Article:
Tauranga patients could save time and money if a proposal to allow nurses to prescribe certain medications continues to gain momentum, a Nursing Council of New Zealand spokeswoman says.
The nursing council was asked by Minister of Health Tony Ryall to send out a consultation document outlining a possible framework for nurses prescribing medication to help ease pressure on GPs.
The proposal suggested extended prescribing rights to suitably-qualified registered nurses, enabling them to work in teams to prescribe for common conditions such as diabetes, asthma and hypertension.
The council received 197 submissions in response, with 93 per cent in support, including one from the New Zealand Nurses Organisation.
President Marion Guy said the concept would have huge positive impact for Tauranga residents "given our ageing population".
Mrs Guy, who has just been re-elected to the Bay of Plenty District Health Board, said empowering nurses with more prescribing rights would allow patients to be seen to quicker, alleviating pressure on GPs and hospitals.
She said there was concern from doctors that practice nurses were taking over their roles "but it's not like that at all".
"There are restrictions to what they can prescribe and they have to go through rigorous training to go through with that." Nurses will take post-graduate study related to prescribing and work with a prescribing mentor such as a doctor or nurse practitioner.
Nursing council manager of strategic policy and projects Pam Doole said some ailments and illnesses were identified by community and school nurses and the patient was required to make a second appointment with a doctor to obtain a prescription.
"If the nurse was able to prescribe, this would save the patient time and money," she said.
Chief executive Carolyn Reed said the council would move ahead more quickly with the specialist nurse prescribing.
"The major outstanding issue is agreement on the list of medicines nurses can prescribe and we are going to set up an expert working group to help with this," she said.
"Nurses already have a significant role in health promotion, disease prevention and in the assessment and treatment of minor ailments and illnesses ... They already commonly supply and administer medicines under a standing order from a doctor.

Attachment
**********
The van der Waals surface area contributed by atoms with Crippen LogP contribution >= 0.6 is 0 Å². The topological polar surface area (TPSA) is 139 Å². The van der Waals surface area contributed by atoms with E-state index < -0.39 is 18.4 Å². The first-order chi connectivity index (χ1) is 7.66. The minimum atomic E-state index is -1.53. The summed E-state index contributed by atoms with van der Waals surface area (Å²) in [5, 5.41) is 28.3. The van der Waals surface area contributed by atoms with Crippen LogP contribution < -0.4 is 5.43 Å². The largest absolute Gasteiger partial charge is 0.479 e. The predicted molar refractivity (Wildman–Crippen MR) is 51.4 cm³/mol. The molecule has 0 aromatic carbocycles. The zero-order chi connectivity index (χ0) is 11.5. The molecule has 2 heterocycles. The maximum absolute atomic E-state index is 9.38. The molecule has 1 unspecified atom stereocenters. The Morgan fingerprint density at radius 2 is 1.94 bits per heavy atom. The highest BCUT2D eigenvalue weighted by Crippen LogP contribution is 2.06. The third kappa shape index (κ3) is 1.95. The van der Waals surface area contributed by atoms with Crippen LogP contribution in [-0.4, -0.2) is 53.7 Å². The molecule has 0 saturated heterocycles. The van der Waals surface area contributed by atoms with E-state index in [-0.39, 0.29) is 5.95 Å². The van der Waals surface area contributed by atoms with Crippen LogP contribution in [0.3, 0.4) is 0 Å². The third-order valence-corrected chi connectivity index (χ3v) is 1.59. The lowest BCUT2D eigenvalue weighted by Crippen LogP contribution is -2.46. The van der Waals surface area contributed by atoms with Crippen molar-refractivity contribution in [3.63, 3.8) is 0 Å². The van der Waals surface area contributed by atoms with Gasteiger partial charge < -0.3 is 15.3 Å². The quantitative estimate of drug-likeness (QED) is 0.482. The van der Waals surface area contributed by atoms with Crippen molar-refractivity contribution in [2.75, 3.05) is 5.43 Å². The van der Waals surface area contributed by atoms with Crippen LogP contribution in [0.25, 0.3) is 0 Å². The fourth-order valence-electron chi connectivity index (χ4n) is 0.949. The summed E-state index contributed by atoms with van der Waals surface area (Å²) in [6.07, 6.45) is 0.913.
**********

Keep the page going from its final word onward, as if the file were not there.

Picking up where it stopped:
"The new prescribing regime would enhance the services nurses can deliver and also improve accountability for the prescribing decisions they make."
Mr Ryall said previous trials involving diabetes nurses prescribing had been beneficial to patients, nurses and the health service.
Nurse: Rule change would take pressure off doctors
Giving nurses more power to prescribe medication will have huge benefits for Tauranga, says the region's only primary health care nurse able to hand out prescriptions.
Rosemary Minto works at Katikati Medical Centre and said her ability to prescribe medication as a nurse was invaluable.
Ms Minto said she was the only primary health care nurse practitioner in the Bay able to prescribe but enabling more nurses to do the same would be "huge for the Bay of Plenty".
"There's more than enough work for everybody. There are nurses who see people for things like ... chronic skin conditions, but they just don't have the legislation to do it [prescribe].
"A lot of the time they are knocking on the doctor's door saying 'I've done this, this and this, can you sign?"'
This week the Nursing Council of New Zealand announced it received overwhelming support for a consultation document proposing to extend nurses' prescribing rights.
She said it had been a long time coming. Ms Minto also acts as chairwoman of the College of Primary Health Care Nurses but will step down from the role next month after three years for family reasons.
Prior to her role as chairwoman of the college, Ms Minto was chairwoman of the College of Practice Nurses for four years.